And a disclaimer.  I was born in Newcastle.  I love hard rock music. I love Def Leppard in a non-ironic way.  I love wearing jeans and heels (note: I did not say wedges).  I only love wearing blacks and blues, colour blocking makes me look like a clown freak show.  I still wear frosted eye shadow and eat cake for breakfast and would rather chew glass than drink green juice.  So trends and I?  Let’s call it a very long distance relationship and we don’t check in with each other much.  Not even at Christmas.

But here’s what I know.  I know what works for a client in the exhibition and design field.  It might be considered a trend but more often that not, it is a solution that just elegantly solves a particular problem a client has asked me to solve.  Trends seem a little like wearable fashion to me: popular and experienced by many but suits very few. It reminds me of the rush towards touch screen technology on many exhibition stands.  Everyone’s got to have it but very few understand the nuances of using it and have poor content, no strategy surrounding its lead capturing abilities and no clue how it might fold into the marketing plan.  Touch screens are like the high waisted bum skimming shorts of the trade show stand.  Think carefully before doing it and when you do decide to work it, work it HARD.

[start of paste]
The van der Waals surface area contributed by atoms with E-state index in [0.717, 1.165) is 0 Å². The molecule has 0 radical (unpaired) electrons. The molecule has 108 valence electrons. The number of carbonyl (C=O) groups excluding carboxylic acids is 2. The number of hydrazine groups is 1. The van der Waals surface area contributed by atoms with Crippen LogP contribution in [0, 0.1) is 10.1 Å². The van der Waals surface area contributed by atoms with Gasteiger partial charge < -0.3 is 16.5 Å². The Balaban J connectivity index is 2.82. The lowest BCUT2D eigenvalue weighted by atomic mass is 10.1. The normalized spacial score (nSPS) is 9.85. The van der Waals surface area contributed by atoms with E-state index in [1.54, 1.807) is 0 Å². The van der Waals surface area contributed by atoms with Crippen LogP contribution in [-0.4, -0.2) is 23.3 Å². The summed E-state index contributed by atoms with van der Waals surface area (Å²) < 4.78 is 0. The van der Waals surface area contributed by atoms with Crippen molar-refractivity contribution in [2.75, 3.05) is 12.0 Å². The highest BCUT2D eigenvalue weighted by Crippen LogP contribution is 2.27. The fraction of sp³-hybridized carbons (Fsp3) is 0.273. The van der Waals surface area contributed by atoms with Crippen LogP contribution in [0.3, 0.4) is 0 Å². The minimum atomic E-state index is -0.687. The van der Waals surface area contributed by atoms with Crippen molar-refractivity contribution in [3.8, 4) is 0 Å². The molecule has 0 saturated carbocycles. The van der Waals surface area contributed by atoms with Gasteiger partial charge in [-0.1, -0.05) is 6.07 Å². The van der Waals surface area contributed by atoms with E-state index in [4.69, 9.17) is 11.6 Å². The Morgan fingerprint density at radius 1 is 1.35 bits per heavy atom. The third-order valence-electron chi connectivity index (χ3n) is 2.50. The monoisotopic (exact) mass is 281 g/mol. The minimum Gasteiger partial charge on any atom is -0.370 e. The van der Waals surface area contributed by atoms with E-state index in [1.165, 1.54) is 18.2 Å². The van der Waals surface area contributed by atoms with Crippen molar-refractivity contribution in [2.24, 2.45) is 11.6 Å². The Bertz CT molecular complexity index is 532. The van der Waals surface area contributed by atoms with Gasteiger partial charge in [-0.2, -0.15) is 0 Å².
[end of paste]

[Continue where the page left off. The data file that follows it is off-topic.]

So while I’ll pass on following slavishly the trends of the exhibition industry, I can do a show and tell on what is lighting me up and  that I am loving playing with right now.  I’ll include a few before and after shots here so you can see how, by introducing some simple ideas and techniques the “blah” can be made “RAH!”.  And who doesn’t love a transformational before and after photo?!?


Ooooh, I am just loving texture right now.  Veneers, fabrics, soft plastics, hard shiny metals, the folding plant fronds, smooth surfaces, roughed up painted flats, I’m just cracked out on textures and love introducing a tactile element to the displays I work on.  For a client of mine, Vital Diagnostics,  it was time for a new trade show stand after 5 years of faithful service from their previous one.  One of the main features of the new stand was the moulded wall panels on the back wall of the stand that tied in nicely with the overhead signage rings.

Vital-Diagnostics Before & After

Vital-Diagnostics Before & After


Working with Siemens on their new stand kit, we have been stripping out the normal load up of machinery on display and replaced with informal discussion areas and large planter displays. I can’t tell you how much some well placed sculptural style of greenery just lifts the look and feel of a stand.  A display can go from cold and corporate to relaxed and welcoming with some well-chosen and positioned pieces.

Siemens Before & After

Siemens Before & After